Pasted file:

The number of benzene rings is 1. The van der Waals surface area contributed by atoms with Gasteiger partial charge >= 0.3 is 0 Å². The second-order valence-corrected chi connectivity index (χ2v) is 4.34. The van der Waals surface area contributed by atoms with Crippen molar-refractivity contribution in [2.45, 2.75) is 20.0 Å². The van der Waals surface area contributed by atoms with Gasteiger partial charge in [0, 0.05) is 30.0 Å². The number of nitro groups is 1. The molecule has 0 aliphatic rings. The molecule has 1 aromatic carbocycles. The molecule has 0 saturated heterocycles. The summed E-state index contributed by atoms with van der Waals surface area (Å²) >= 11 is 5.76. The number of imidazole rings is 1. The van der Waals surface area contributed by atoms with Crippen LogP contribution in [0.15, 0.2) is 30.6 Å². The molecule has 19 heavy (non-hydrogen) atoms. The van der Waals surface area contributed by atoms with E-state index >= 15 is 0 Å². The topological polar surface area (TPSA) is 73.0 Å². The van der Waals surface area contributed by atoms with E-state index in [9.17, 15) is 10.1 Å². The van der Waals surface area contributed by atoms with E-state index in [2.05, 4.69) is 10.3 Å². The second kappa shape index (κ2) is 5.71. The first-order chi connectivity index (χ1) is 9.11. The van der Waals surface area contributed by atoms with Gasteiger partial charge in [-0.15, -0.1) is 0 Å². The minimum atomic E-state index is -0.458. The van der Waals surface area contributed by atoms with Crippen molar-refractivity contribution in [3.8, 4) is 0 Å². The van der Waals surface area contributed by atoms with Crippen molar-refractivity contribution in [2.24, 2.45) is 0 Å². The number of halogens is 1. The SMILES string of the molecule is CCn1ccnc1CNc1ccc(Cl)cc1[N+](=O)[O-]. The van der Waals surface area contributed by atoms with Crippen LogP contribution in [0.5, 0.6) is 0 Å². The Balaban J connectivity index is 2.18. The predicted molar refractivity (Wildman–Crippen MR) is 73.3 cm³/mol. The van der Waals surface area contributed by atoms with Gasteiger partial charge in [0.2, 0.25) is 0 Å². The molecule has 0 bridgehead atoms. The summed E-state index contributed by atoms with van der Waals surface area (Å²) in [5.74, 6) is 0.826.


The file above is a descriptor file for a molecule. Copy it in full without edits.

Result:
The number of benzene rings is 1. The van der Waals surface area contributed by atoms with Gasteiger partial charge >= 0.3 is 0 Å². The second-order valence-corrected chi connectivity index (χ2v) is 4.34. The van der Waals surface area contributed by atoms with Crippen molar-refractivity contribution in [2.45, 2.75) is 20.0 Å². The van der Waals surface area contributed by atoms with Gasteiger partial charge in [0, 0.05) is 30.0 Å². The number of nitro groups is 1. The molecule has 0 aliphatic rings. The molecule has 1 aromatic carbocycles. The molecule has 0 saturated heterocycles. The summed E-state index contributed by atoms with van der Waals surface area (Å²) >= 11 is 5.76. The number of imidazole rings is 1. The van der Waals surface area contributed by atoms with Crippen LogP contribution in [0.15, 0.2) is 30.6 Å². The molecule has 19 heavy (non-hydrogen) atoms. The van der Waals surface area contributed by atoms with E-state index >= 15 is 0 Å². The topological polar surface area (TPSA) is 73.0 Å². The van der Waals surface area contributed by atoms with E-state index in [9.17, 15) is 10.1 Å². The van der Waals surface area contributed by atoms with E-state index in [2.05, 4.69) is 10.3 Å². The second kappa shape index (κ2) is 5.71. The first-order chi connectivity index (χ1) is 9.11. The van der Waals surface area contributed by atoms with Gasteiger partial charge in [-0.15, -0.1) is 0 Å². The minimum atomic E-state index is -0.458. The van der Waals surface area contributed by atoms with Crippen molar-refractivity contribution in [3.8, 4) is 0 Å². The van der Waals surface area contributed by atoms with Crippen molar-refractivity contribution in [2.24, 2.45) is 0 Å². The number of halogens is 1. The SMILES string of the molecule is CCn1ccnc1CNc1ccc(Cl)cc1[N+](=O)[O-]. The van der Waals surface area contributed by atoms with Crippen LogP contribution in [0.5, 0.6) is 0 Å². The Balaban J connectivity index is 2.18. The predicted molar refractivity (Wildman–Crippen MR) is 73.3 cm³/mol. The van der Waals surface area contributed by atoms with Gasteiger partial charge in [0.2, 0.25) is 0 Å². The molecule has 0 bridgehead atoms. The summed E-state index contributed by atoms with van der Waals surface area (Å²) in [5.74, 6) is 0.826.